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Dunza – Star Client

Dunza is actually the man himself James Jackson Toth [aka Wooden Wand also a prime part of One Eleven Heavy].

The songs you hear on “Star Client” started out as regular songs of his but he made these special versions and came to love them so much, he deleted the originals. Having rinsed this album non-stop for two months, I think he was totally justified. I don’t have any idea how many times I’ve played it now and I’m not stopping.

So, Dunza is unlike anything he’s ever done….a strong strain of dub……some ground up Berlin-school kosmische…..the unmistakable aroma of JJT himself. Yes, he’s there singing and playing the dub of it all stretches it all out into deepest space.

Cover art by Sarah Coppen:

Star Client is the perfect summer album and the ultimate wake and bake album.

Limited edition of 100 yellow cassettes.
Second edition of 50 clear yellow cassettes.


Review from The Quietus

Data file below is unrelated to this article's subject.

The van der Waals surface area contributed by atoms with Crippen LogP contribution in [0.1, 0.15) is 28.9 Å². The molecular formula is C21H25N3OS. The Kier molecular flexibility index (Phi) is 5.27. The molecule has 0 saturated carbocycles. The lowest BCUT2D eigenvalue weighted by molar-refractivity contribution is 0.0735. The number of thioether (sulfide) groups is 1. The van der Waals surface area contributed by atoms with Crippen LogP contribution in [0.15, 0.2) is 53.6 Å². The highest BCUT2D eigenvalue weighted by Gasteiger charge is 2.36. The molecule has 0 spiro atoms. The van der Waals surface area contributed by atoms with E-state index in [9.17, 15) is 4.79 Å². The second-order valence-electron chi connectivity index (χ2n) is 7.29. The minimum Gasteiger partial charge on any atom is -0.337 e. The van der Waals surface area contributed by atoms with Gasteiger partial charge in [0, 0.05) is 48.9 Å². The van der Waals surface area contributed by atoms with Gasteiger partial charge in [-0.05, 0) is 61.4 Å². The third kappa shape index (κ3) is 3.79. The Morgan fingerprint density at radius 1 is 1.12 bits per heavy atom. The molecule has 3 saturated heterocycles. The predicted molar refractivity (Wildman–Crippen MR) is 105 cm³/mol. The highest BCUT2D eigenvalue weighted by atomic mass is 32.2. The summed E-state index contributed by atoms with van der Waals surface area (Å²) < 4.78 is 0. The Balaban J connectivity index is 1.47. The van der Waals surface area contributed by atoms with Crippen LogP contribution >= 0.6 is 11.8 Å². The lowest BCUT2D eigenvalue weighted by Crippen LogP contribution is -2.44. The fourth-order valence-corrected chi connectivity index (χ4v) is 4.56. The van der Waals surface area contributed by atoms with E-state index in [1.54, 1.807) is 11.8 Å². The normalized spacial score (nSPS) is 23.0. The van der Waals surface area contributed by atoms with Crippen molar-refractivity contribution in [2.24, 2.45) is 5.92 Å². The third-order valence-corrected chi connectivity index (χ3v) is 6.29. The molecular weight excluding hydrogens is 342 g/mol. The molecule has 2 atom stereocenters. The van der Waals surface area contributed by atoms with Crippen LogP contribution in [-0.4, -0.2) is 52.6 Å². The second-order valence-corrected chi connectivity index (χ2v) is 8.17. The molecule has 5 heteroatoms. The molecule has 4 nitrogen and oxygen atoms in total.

In 2019, James Toth retired his Wooden Wand alias, preferring to concentrate on playing in One Eleven Heavy. That band was soon put on ice too, if temporarily. Its members are based in different countries, so there wasn’t much prospect of sneaking in the odd rehearsal between the loosening and tightening of infection-quelling restrictions. During that time, one of Toth’s tactics to avoid “going berserk” was to create this new project, Dunza. After completing four songs with which he was fairly satisfied, he then set about remixing each piece. Toth found he preferred the adapted versions to such an extent that he impulsively deleted the originals. Had he gone berserk after all? Listening to the cuts that remain in existence, he seems to have made a fruitful choice. Pretty far removed from Toth’s more singer-songwriter fare, Star Client is a slow-paced and hazy portion of homebrewed dub-psych. It sounds as though the opener, ‘Disowned’, retains the largest amount of its initial form, vocals-wise at least. Even so, Toth has fucked its formula without preciousness. It’s an approach similar to the last few records by those crazy kids from Low, here used to warmer and less solemn effect. The middle cuts had my hips swaying and eyelids drooping in a similar manner to my first exposure to On Patrol by Sun Araw. Although it concludes this particular collection, the shorter ‘Another Life’ almost feels like a suspenseful intro, feasibly indicating that the work of Toth’s latest alter-ego is not yet done(za).